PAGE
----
New England Patriots Tight End Aaron Hernandez Arrested: Possible Charges

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New England Patriots tight end Aaron Hernandez has finally been arrested in front of his home this morning. No formal charges have been announced however word has been the last few days that Hernandez destroyed evidence in connection with the murder of Odin Lloyd, whom Hernandez was seen with before Lloyd was murdered. A number of media outlets have had legal experts break down the possible charges and defense for Hernandez but the fast paced question and answer style can be difficult to follow so here is a quick summary of what Hernandez may face.

An example of how the rapid-fire Q&A format to decipher legal information can be confusing is when ESPN’s Roger Cossack stated, “”There’s a federal statute in every state that you cannot knowingly destroy evidence”. Cossack is an experienced attorney and legal analyst and it’s likely he misspoke, but there is no such thing as a federal statute in every state. There are federal statutes that cover crimes against the federal government or interstate crimes and there are state statutes that cover crimes committed within each state. Hernandez’s possible obstruction of justice charge is a state crime and therefore would be governed by Massachusetts law.

First taking a look at the case law in Massachusetts, the most relevant case that appears to still be good law in Massachusetts is Commonwealth v. Triplett, 426 Mass. 26.  In the decision, the Court states that “in order to convict the defendant of common law obstruction of justice, the Commonwealth had the burden to show beyond a reasonable doubt that the defendant knowingly interfered with the testimony of a witness in a judicial proceeding.” The key words here are “in a judicial proceeding”, because Hernandez has not been part of a judicial proceeding thus far, he cannot be charged with obstruction of justice based solely on common law.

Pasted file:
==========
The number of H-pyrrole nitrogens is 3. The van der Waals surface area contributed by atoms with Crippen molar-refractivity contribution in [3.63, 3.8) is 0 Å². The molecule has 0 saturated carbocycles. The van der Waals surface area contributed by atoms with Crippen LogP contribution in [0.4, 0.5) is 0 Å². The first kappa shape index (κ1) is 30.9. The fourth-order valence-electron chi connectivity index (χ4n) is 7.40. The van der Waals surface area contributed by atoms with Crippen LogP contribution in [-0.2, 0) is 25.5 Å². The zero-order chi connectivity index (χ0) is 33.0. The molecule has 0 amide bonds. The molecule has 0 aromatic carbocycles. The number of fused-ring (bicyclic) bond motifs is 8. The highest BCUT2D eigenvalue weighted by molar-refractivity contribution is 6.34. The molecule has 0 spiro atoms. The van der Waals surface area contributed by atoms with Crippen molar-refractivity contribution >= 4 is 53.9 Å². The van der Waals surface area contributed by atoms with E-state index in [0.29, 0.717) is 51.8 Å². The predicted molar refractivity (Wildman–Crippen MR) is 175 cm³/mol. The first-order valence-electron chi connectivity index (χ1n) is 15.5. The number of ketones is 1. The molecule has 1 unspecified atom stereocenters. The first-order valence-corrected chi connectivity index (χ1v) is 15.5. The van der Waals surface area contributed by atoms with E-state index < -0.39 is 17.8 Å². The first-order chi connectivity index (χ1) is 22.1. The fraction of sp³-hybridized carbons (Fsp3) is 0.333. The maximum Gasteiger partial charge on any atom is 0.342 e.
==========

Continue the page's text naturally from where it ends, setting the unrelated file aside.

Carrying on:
The next step would be to look for a state statute in Massachusetts for obstruction of justice. I could not find a specific statute for obstruction of justice for destroying evidence.  Therefore the charge will likely not be for obstruction of justice. A few charges that may be brought against Hernandez include accessory before the fact and accessory after the fact. If Hernandez is charged with being an accessory before the fact, the state is essentially saying Hernandez aided in the murder of Lloyd prior to the actual murder. This crime can be punishable in Massachusetts “in the manner provided for the punishment of the principal felon” according to the statute. This means Hernandez’s penalty could be the same as whoever actually murdered Lloyd. The state may charge him with being an accessory before the fact but would have to prove that Hernandez participated in some way more than just being around when the crime was committed.

According to the Massachusetts state statute, an accessory after the fact is someone who, “after the commission of a felony, harbors, conceals, maintains or assists the principal felon or accessory before the fact, or gives such offender any other aid, knowing that he has committed a felony or has been accessory thereto before the fact, with intent that he shall avoid or escape detention, arrest, trial or punishment, shall be an accessory after the fact”. It seems more likely the state would be successful in charging Hernandez with being an accessory after the fact in light of the facts that Hernandez destroyed his security system and had the house scrubbed down. If they haven’t already, the police will likely interview the cleaners Hernandez hired and be able to use their testimony as evidence against him. This charge carries a maximum sentence of seven years in prison.

It’s likely that even if Hernandez is convicted of these crimes that he will receive a lighter sentence since he is a first time offender. In addition, Hernandez’s attorneys will likely raise issues as to the credibility of statements from witnesses and look for holes in the timeline of events provided by police.

Massachusetts State Police tweeted that charges will not be formally announced until Hernandez is arraigned later today.

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About Rajiv Radia

Rajiv is a third year law student at American University - Washington College of Law in Washington DC and a long time sports fanatic.
This entry was posted in General, NFL, Rajiv Radia and tagged , , , , . Bookmark the permalink.

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